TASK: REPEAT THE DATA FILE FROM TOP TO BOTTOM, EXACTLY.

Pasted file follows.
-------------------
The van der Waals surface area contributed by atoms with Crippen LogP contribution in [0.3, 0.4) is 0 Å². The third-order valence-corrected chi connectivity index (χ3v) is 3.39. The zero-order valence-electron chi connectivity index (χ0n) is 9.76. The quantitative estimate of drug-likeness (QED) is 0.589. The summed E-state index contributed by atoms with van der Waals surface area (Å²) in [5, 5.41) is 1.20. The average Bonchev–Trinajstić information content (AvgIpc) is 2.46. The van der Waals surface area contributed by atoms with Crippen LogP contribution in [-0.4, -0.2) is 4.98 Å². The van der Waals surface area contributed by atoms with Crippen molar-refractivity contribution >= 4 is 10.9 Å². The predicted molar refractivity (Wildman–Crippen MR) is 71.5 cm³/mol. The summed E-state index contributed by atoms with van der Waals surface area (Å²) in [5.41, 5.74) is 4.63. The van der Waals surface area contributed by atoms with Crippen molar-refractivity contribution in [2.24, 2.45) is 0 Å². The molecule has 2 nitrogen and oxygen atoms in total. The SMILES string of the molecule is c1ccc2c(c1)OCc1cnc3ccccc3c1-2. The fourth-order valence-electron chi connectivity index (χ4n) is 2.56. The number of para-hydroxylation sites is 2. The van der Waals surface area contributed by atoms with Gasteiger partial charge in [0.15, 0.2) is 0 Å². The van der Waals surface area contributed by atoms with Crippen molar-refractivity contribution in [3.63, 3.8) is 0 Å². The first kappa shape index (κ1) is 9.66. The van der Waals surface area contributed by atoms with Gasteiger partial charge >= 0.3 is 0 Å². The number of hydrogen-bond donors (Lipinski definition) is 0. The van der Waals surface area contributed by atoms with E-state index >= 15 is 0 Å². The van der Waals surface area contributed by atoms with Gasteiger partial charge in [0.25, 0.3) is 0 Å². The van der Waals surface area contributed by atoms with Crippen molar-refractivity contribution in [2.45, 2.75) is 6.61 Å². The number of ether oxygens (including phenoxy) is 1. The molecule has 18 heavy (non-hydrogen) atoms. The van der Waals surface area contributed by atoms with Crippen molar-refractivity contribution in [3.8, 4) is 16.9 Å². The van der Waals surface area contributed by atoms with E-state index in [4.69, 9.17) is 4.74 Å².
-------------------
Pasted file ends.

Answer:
The van der Waals surface area contributed by atoms with Crippen LogP contribution in [0.3, 0.4) is 0 Å². The third-order valence-corrected chi connectivity index (χ3v) is 3.39. The zero-order valence-electron chi connectivity index (χ0n) is 9.76. The quantitative estimate of drug-likeness (QED) is 0.589. The summed E-state index contributed by atoms with van der Waals surface area (Å²) in [5, 5.41) is 1.20. The average Bonchev–Trinajstić information content (AvgIpc) is 2.46. The van der Waals surface area contributed by atoms with Crippen LogP contribution in [-0.4, -0.2) is 4.98 Å². The van der Waals surface area contributed by atoms with Crippen molar-refractivity contribution >= 4 is 10.9 Å². The predicted molar refractivity (Wildman–Crippen MR) is 71.5 cm³/mol. The summed E-state index contributed by atoms with van der Waals surface area (Å²) in [5.41, 5.74) is 4.63. The van der Waals surface area contributed by atoms with Crippen molar-refractivity contribution in [2.24, 2.45) is 0 Å². The molecule has 2 nitrogen and oxygen atoms in total. The SMILES string of the molecule is c1ccc2c(c1)OCc1cnc3ccccc3c1-2. The fourth-order valence-electron chi connectivity index (χ4n) is 2.56. The number of para-hydroxylation sites is 2. The van der Waals surface area contributed by atoms with Gasteiger partial charge in [0.15, 0.2) is 0 Å². The van der Waals surface area contributed by atoms with Crippen molar-refractivity contribution in [3.63, 3.8) is 0 Å². The first kappa shape index (κ1) is 9.66. The van der Waals surface area contributed by atoms with Gasteiger partial charge >= 0.3 is 0 Å². The number of hydrogen-bond donors (Lipinski definition) is 0. The van der Waals surface area contributed by atoms with E-state index >= 15 is 0 Å². The van der Waals surface area contributed by atoms with Gasteiger partial charge in [0.25, 0.3) is 0 Å². The van der Waals surface area contributed by atoms with Crippen molar-refractivity contribution in [2.45, 2.75) is 6.61 Å². The number of ether oxygens (including phenoxy) is 1. The molecule has 18 heavy (non-hydrogen) atoms. The van der Waals surface area contributed by atoms with Crippen molar-refractivity contribution in [3.8, 4) is 16.9 Å². The van der Waals surface area contributed by atoms with E-state index in [4.69, 9.17) is 4.74 Å².